A solid 3 mining tunnels out of 5

Check out the film IMDB, see what Margaret and David have to say, and check out the trailer..

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Luke McWilliams September 2010



The Killer Inside Me Review

The Killer Inside Me is a 2010 American film adaptation of the 1952 novel of the same name by Jim Thompson, directed by Michael Winterbottom.


We follow Deputy Sheriff Lou Ford (played by Casey Affleck), a law enforcer of a small Texan town, as he is asked by his superior to move along a prostitute, Joyce (played by Jessica Alba) who has recently set up shop. Despite his orders, and the fact that he has a girlfriend (played by Kate Hudson), Lou forges ahead with an affair. An opportunity soon arises however to get revenge on the person he suspects had his brother killed a few years earlier. Soon the Deputy launches into a plan of murder and cover-ups, and the depths of his insanity are slowly revealed.


The violence against women in this movie is extremely graphic and unsettling. While the film shies away from the visual depiction of violence towards men, it shows the violence directed towards women in a visually and aurally graphic way.

The main character graphically kills the people he loves the most. One can argue this is due to his not believing he deserves happiness, or because of a perceived link between love and violence, sex and death.

One must look and wonder at what the intent of the movie was. Was it to highlight violence committed against women, which has been depicted deeper, from an individual, historical and sociological point of view, and less graphically (although still very disturbing) in the Millenium trilogy of books and films, or was it to tell a pulp crime- fiction story?

If it is the latter, the director has responded to critics of the Sundance opening of the film that the world presented in the novel is a ‘hyper reality’, and that it is not realistic, due to the movie’s pulp origins and also due to the fact that the story is told from the disturbed first person’s point of view; the movie’s protagonist\antagonist. If that is the case, why present the story and its violence so realistically? Sin City was extremely violent, but was presented in a hyper-stylized way, celebrating its hard-boiled, grim graphic-novel origins which were a hyper-stylized throw-back to film noir, hard-boild pulp fictions in the first place. The Killer Inside Me takes a story from a pulp magazine and presents it in a very realistic way, with only a few posters and the intro sequence tying it in with its pulp origins.

This adaptation may be highly faithful to its source material, however, as Stanley Kubrick has said, the source material is “the most chilling and believable first-person story of a criminally warped mind.” If this is the case, should the film then be more of a character study of the character’s motives and intent, rather then concentrating on the violence of his actions, especially towards women? The Silence of the Lambs was a brilliant study of not one, but two criminally insane minds, building tension and horror without the need to show any graphic violence. American Psycho holds a similar theme as The Killer Inside Me in that it is a concentrated first-person perspective of the main protagonist/antagonist but it was also a fantastic character/psychological study and a satire of the 80’s yuppie male with a brilliant performance from Christian Bale.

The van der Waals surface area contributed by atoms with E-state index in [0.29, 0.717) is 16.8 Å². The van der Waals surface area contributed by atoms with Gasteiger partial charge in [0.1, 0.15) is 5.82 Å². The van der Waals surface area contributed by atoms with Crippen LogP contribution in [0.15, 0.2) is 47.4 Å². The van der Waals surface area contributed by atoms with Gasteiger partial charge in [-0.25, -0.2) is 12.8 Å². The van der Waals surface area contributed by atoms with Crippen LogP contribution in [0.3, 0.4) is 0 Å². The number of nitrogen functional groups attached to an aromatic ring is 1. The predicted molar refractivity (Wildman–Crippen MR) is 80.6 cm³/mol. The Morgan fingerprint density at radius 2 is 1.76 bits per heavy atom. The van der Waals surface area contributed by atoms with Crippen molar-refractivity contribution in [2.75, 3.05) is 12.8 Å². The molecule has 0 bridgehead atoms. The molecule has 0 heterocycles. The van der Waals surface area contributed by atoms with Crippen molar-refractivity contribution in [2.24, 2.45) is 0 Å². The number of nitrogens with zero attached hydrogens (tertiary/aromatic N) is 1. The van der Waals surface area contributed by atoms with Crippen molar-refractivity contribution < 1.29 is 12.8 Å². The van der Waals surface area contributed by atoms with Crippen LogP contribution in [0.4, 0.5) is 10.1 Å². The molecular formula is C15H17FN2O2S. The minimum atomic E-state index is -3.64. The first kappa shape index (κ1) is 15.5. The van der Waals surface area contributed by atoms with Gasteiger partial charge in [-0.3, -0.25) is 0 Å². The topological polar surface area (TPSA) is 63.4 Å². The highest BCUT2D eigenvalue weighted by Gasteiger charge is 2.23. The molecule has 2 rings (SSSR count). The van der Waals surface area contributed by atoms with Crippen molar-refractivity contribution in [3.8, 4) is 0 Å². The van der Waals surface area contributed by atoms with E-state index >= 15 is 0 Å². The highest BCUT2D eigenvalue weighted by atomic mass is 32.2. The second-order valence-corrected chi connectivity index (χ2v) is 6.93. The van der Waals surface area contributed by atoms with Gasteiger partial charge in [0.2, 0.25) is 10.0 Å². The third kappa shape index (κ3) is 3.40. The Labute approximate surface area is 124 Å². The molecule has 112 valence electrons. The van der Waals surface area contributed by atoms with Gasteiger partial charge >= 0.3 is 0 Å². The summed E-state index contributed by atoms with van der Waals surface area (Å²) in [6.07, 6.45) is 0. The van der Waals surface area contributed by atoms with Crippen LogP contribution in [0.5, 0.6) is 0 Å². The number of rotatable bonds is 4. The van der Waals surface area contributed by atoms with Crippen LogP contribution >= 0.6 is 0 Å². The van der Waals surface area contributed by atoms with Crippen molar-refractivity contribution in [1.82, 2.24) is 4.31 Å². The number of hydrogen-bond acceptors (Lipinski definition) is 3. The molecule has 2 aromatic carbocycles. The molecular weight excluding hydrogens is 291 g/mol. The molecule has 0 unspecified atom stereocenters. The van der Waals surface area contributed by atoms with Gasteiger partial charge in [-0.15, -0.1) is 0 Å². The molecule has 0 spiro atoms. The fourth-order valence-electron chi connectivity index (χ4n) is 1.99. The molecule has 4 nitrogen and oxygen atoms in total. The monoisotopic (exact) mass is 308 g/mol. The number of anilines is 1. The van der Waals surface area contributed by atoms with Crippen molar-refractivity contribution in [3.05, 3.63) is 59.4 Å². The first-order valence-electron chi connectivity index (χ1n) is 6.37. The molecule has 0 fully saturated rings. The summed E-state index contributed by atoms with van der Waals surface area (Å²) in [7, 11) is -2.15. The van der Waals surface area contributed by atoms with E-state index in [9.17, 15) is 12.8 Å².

Through flash-backs we learn the psycho-sexual cause of Lou’s mental illness (critics may argue that it isn’t), and we experience his calculating self-preservation, much like Mat Damon’s Tom Ripley in The Talented Mr Ripley. Unlike Ripley, Lou holds no perceived guilt over his actions, as he does not hold himself responsible for them. Lou merely reacts to the world around him, painting himself a victim to circumstance and chance.

In relation to the violence, Jessica Alba said the following:

“It’s a Jim Thompson novel about a sociopathic killer who’s a coward! I think the detail that went into the killing of the women is actually showing how weak he is, because he’s preying on the people who loved him the most. I think a lot of people also want everything to be shiny happy people, and they want killing to be a sexy guy with his shirt off blowing guys’ heads off. This just shows how horrifying it is, which is responsible, actually.”

And Casey Affleck in turn;

"I hope there's room for discussion around this film, and room for people to tell us we're being irresponsible," he said. "But to me, irresponsible is when you have a movie where 300 people get killed by robots, and none of it matters, none of it registers. In this movie, we wanted the violence to seem real, and the victims of violence to seem real. I think we've been very responsible in how we approached the violence. I wouldn't have done the movie otherwise.”

The film is shot beautifully, with fantastic performances all round. Casey Affleck is amazing in his role, and Simon Baker is surprisingly terrific as the county attorney who is highly suspicious of Lou (I’ve hated Simon Baker ever since his character slept with Anne Hathaway’s character in The Devil Wears Prada.........maybe I should just get over it). Jessica Alba’s performance breaks your heart, and it is interesting to see Kate Hudson in a relatively less glamorous role that we are used to.